With the dust now settled on awards season, the studios have a bevy of popcorn-friendly blockbusters heading your way. With summer just around the corner, here are the upcoming cinematic treats for your viewing pleasure in March.
Perhaps Wes Anderson’s most ‘Wes Anderson’ film to date; The Grand Budapest Hotel is an utter delight from start to finish. Ralph Fiennes shines as Monsieur Gustave, a legendary concierge at the prestigious hotel who begins a hapless adventure accompanied by his lobby boy Zero (newcomer Tony Revolori). Covering everything from murder, intrigue, wealth and theft, this is a celebration of comedy and quirk with a collective cast to die for including Jude Law, Tom Wilkinson, Jeff Goldblum, Willem Dafoe and Saoirse Ronan. The unmistakable visual style looks sumptuous throughout but it’s the biting script and wonderful characterisation that keeps you completely hooked. A hilarious and gloriously beautiful fable that’s unique in every sense of the word.
This big-screen version of this popular video games franchise manages to hit every speed bump along the road. After being released from prison for a crime he didn’t commit, Tobey Marshall (Breaking Bad’s Aaron Paul) enters a high stakes street race to reclaim his honour and readdress a few wrongs. Fleming’s Dominic Cooper plays the boo-hiss villain with suitable aplomb but the blatant stupidity of the script means that this is all for nothing. In a time when the Fast & Furious franchise continually ups the ante and delivers excitement, it’s even more perplexing that Need for Speed crosses the finish line as a huge disappointment. And the biggest irony is that the story-arcs featured in the various video games are far more involving than this half-baked narrative.
After dividing audiences at Frightfest last year, this peculiar horror remake finally finds its way to UK cinemas. The Parker family lose their mother after she succumbs to a brain injury during a rain storm. Grieving heavily, the family still adhere to a religious ceremony that they have been following for generations. But as the rain falls harder, it washes some secrets back into the lives of The Parkers… secrets that will shine a telling light onto their shocking way of life. A strong start culminates in a disappointing finale but that shouldn’t take away from the strong performances, especially Ambyr Childers as a conflicted family member struggling to come of age.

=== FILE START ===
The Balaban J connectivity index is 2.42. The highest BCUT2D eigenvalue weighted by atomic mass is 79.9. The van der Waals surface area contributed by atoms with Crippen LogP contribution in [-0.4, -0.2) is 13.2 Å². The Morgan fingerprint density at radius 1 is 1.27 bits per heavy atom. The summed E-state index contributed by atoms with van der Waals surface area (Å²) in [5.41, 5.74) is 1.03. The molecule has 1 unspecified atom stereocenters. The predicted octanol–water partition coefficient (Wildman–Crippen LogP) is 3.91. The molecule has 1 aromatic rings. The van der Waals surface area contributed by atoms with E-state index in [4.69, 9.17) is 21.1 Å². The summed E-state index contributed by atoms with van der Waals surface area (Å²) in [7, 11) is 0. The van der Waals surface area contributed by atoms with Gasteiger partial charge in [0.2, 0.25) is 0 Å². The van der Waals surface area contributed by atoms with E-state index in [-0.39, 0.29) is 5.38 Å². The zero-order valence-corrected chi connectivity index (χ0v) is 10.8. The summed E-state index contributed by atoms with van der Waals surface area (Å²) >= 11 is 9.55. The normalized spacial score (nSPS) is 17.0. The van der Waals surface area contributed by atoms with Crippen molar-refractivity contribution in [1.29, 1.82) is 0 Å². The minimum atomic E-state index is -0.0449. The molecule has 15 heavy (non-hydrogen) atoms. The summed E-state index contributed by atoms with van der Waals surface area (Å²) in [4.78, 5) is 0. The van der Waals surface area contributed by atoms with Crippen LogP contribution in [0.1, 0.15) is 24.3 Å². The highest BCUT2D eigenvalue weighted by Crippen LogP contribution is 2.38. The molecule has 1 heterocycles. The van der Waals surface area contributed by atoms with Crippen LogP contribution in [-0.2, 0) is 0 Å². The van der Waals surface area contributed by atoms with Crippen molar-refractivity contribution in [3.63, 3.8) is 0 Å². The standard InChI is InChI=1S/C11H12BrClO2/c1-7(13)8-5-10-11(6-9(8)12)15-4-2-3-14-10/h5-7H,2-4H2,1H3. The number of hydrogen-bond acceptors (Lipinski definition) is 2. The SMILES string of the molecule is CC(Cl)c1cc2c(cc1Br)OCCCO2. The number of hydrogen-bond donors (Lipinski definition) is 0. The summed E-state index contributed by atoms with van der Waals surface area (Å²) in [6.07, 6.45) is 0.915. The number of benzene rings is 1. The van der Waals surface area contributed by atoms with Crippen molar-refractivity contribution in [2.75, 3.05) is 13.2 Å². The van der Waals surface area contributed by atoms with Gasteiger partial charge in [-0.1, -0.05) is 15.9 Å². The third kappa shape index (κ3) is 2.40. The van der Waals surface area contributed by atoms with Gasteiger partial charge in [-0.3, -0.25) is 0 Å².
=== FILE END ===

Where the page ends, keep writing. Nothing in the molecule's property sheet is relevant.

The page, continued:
An unrecognisable performance from the stunning Scarlett Johansson gives Jonathan Glazer’s effective sci-fi thriller the upper hand. Laura (Johansson) is an alien who arrives in Scotland, using her sexuality to prey on unsuspecting men. This offbeat story keeps a steady dread tapping on your head throughout. The imposing soundtrack adds great effect as do the supporting players but this is a visual treat foremost – and one that leaves a telling mark on the psyche. Bleak, terrifying and completely captivating, Under The Skin proves that even Hollywood’s golden girl can scare the hell out of you when required.
Ice Cube and Kevin Hart team up to take on the bad guys in this forgettable but enjoyable caper. Hardened cop James (Ice Cube) reluctantly takes his soon to be brother-in-law Ben (Hart) on a ride along to scare him off becoming a police officer. But soon the two uncover an illegal crime syndicate that unwittingly brings the polar opposites together. It’s a decent enough comedy but the buddy-cop genre has never managed to reach the highs of 1995’s Bad Boys. At least Ride Along is a step in the right direction – but there’s still plenty of work to be done before we’ll get another classic like that on our hands.
Liam Neeson continues to enjoy his renaissance as an action man in this ridiculous but very entertaining blockbuster. Air Marshall Bill Marks mysteriously receives text messages during a flight saying that passengers will die every 20mins unless $150million in ransom is paid. With Julianne Moore and Downton Abbey’s Michelle Dockery in tow, there’s plenty of acting quality onboard but it’s Neeson’s gun-toting charisma that gets you through the flight. In the same model as Speed and Die Hard, Non-Stop keeps you on the edge of your seat throughout. The end may be bonkers but by that point you’ll just be having too much fun to care.
Four people’s lives are randomly entwined on New Year’s Eve after they all attempt suicide off the same building. They then reluctantly form a dysfunctional surrogate family to help one another out with life’s difficulties. Adapted from the Nick Hornby book, this has plenty of good ideas and intentions but it just doesn’t come together. Pierce Brosnan steals his scenes as a disgraced breakfast TV personality but Aaron Paul once again gets a rough deal with a thin character. He deserves a much tighter script as does his Need For Speed co-star Imogen Poots but Toni Collette always delights onscreen. There are good moments but something’s distinctly lacking in this emotional dramedy.
Follow me on Twitter @Jason_EntFocus